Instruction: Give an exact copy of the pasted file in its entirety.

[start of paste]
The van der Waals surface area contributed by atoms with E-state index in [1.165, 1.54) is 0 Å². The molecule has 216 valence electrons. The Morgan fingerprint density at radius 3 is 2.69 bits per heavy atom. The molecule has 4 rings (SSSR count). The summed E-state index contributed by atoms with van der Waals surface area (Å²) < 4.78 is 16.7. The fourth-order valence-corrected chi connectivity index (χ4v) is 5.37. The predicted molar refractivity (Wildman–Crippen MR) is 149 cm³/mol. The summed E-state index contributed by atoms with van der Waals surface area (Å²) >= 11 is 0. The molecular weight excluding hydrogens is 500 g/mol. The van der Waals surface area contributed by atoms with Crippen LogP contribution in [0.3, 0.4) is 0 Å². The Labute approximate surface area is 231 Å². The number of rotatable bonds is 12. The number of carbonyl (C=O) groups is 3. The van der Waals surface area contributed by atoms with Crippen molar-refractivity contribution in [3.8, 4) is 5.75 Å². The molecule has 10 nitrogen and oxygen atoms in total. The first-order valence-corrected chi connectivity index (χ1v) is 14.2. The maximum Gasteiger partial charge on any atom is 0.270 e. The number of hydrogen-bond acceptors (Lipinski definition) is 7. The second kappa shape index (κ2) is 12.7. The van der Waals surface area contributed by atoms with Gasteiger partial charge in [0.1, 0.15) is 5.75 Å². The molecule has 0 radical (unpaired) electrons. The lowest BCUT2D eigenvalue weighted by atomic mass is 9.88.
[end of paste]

The van der Waals surface area contributed by atoms with E-state index in [1.165, 1.54) is 0 Å². The molecule has 216 valence electrons. The Morgan fingerprint density at radius 3 is 2.69 bits per heavy atom. The molecule has 4 rings (SSSR count). The summed E-state index contributed by atoms with van der Waals surface area (Å²) < 4.78 is 16.7. The fourth-order valence-corrected chi connectivity index (χ4v) is 5.37. The predicted molar refractivity (Wildman–Crippen MR) is 149 cm³/mol. The summed E-state index contributed by atoms with van der Waals surface area (Å²) >= 11 is 0. The molecular weight excluding hydrogens is 500 g/mol. The van der Waals surface area contributed by atoms with Crippen LogP contribution in [0.3, 0.4) is 0 Å². The Labute approximate surface area is 231 Å². The number of rotatable bonds is 12. The number of carbonyl (C=O) groups is 3. The van der Waals surface area contributed by atoms with Crippen molar-refractivity contribution in [3.8, 4) is 5.75 Å². The molecule has 10 nitrogen and oxygen atoms in total. The first-order valence-corrected chi connectivity index (χ1v) is 14.2. The maximum Gasteiger partial charge on any atom is 0.270 e. The number of hydrogen-bond acceptors (Lipinski definition) is 7. The second kappa shape index (κ2) is 12.7. The van der Waals surface area contributed by atoms with Gasteiger partial charge in [0.1, 0.15) is 5.75 Å². The molecule has 0 radical (unpaired) electrons. The lowest BCUT2D eigenvalue weighted by atomic mass is 9.88.